Re-alignment Thursday, May 19, 2011
I now think the key is to eliminate the names American and National. This would remove the stigma from re-alignment and help to mollify the old fart inclination of the constipated traditionalist thinking ... maybe. Anyway, it's a good idea...
The important criteria should be geographic and natural rivalries. Geographic proximity has these important elements:
1. reducing the expense and danger of travel
2. playing most games no more than one time zone away from home; this could have a huge impact on TV advertising: east coast fans won't have their teams playing on the west coast with the games ending at 1AM.
1. Seattle Mariners (Washington)
2. Oakland As (California)
3. San Fransisco Giants (California)
4. Los Angeles Dodgers (California)
5. Los Angeles Angels of Anaheim (California)
6. San Diego Padres (California)
7. Arizona Diamondbacks
8. Colorado Rockies
1. Milwaukee Brewers (Wisconsin)
2. Chicago White Sox (Illinois)
3. Chicago Cubs (Illinois)
4. Cincinnati Reds (Ohio)
5. Cleveland Indians (Ohio)
6. Minnesota Twins
7. Pittsburgh Pirates (Pennsylvania)
8. Detroit Tigers (Michigan)
1. Texas Rangers
2. Houston Astros (change the name back to Colt45s, already) (Texas)
3. Florida Marlins (Florida)
4. Tampa Bay Rays (Florida)
5. Atlanta Braves (Georgia)
6. Kansas City Royals (Missouri)
7. St. Louis Cardinals (Missouri)
1. New York Yankees
2. New York Mets
3. Boston Red Sox (Massachusetts)
4. Philadelphia Phillies (Pennsylvania)
5. Toronto Blue Jays (Canada)
6. Washington Nationals (District of Columbia)
7. Baltimore Orioles (Maryland)
Radical Baseball posted Wednesday, February 20, 2008; written June 9, 2006
3. Four leagues, no divisions.
Let’s face it when Major League Baseball (MLB) expanded its playoff system in 1994 by splitting into three divisions in each league it did not put much thought into it. MLB just tried to copy basketball and hockey, which had been doing this stuff forever. Some people felt the divisions were good because they allowed more teams to be competitive. No, what made more teams competitive was that in implementing the three divisions MLB DOUBLED the number of teams that made the playoffs. For some reason baseball people did not notice. They could have doubled the number of playoff teams and eliminated the two divisions they already had in each league but that never occurred to them. What mattered was not the number of divisions but the number of playoff teams.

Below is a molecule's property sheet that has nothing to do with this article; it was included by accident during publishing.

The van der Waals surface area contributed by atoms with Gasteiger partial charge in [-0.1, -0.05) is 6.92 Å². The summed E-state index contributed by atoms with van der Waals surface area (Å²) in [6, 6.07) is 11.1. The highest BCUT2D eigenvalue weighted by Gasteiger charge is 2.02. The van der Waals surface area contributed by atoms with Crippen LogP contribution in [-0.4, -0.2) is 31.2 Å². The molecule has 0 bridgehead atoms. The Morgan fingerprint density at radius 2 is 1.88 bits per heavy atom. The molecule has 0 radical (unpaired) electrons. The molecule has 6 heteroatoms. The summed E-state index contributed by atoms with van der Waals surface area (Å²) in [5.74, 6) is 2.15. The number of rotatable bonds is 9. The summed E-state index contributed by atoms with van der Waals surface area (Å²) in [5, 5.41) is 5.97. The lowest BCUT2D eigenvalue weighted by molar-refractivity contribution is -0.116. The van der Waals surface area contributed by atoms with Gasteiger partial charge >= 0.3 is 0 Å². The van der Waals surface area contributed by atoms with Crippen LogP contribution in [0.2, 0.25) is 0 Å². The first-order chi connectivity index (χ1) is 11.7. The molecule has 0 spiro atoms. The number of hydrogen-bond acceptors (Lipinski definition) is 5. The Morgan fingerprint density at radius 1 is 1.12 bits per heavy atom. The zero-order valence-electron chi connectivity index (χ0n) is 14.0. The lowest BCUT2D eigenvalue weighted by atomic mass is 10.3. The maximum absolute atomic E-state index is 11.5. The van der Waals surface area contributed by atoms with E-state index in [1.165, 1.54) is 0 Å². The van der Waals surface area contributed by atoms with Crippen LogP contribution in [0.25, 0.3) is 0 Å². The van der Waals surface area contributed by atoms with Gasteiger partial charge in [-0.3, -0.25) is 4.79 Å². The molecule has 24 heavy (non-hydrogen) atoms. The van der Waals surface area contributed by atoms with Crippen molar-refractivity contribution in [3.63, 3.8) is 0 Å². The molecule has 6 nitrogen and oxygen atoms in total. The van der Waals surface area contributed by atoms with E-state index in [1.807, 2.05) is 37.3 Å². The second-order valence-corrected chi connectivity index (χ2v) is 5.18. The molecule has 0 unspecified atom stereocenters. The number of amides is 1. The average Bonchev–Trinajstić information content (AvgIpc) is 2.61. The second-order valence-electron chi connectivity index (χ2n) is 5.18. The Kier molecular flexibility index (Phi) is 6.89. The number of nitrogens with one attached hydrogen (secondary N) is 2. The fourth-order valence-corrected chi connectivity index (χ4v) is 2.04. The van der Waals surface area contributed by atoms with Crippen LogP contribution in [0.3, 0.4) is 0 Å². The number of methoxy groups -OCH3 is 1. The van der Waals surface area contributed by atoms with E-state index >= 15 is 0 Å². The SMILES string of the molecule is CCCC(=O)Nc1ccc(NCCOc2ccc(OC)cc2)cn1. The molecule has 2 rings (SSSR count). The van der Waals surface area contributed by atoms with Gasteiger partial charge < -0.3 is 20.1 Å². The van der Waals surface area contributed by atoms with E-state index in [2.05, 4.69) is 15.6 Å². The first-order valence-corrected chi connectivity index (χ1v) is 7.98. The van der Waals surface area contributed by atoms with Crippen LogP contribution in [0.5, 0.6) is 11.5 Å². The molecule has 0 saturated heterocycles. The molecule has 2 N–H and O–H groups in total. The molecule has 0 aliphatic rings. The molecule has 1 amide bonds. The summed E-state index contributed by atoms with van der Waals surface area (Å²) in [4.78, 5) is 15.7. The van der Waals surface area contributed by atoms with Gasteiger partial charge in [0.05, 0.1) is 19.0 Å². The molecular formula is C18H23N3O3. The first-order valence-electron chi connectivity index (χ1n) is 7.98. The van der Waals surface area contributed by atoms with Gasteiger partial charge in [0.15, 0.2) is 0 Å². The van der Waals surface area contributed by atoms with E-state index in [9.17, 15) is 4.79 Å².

Maybe part of it was some vague idea that there would now be more first place teams. Did they think no one would notice that there were also more last place teams? Or that teams hovering around .500 are not really very good.
The objective should be fair competition. It should not be a random event in which a .500 team happens to be first in a weak division and a .580 team is out of luck. What to do? Eliminate the divisions and go to four leagues. Keep the same number of playoff teams. I’d like to have only first place teams advance but that’s too much to hope for. Play only within your league and the first two teams qualify for the playoffs. OK, if you insist on inter league games, play one of the other leagues on a three-year rotating basis. How about playing three games against each of those eight teams. That’s 24 games. Plus, each team would play the same opponents, not the nonsense MLB has now. That’s fair.
The first step is to expand. Yes, add two teams. 32 divides by four much better than 30. It’s possible to find MLB caliber cities: Las Vegas, Portland, Charlotte, San Antonio. Whatever.
There are two scenarios: geographic or retro. MLB almost went to geographic a decade ago but mysteriously backed off. It could be cool: Yanks v Mets, White Sox v Cubs, … I do not see MLB doing this. Local TV contracts, fear of real competition, etc. Retro is the solution. Recreate the old American and National Leagues circa 1960, i.e., before modern expansion. Create a new Pacific Coast League; California alone has five teams. Create a new fill in the blank league of leftovers and/or “small market” teams; call it the Texas or Bush or Southern League. Who cares?
Here is how it might look.
New York Yankees
Boston Red Sox
Chicago White Sox
Washington Nationals (yes, back to the AL)
Toronto Blue Jays (hey, they have to go somewhere)
The As were in Kansas City in 1960 but nobody cares, plus who wants to hear Kansas City whine about big market teams.
St. Louis Cardinals
New York Mets (replacing the Giants)
Milwaukee Brewers (replacing the Braves in that city)
Pacific Coast League:
San Francisco Giants
Los Angeles Dodgers
San Diego Padres
Kansas City Royals
Tampa Bay Devil Rays
Las Vegas Gamblers
San Antonio Alamos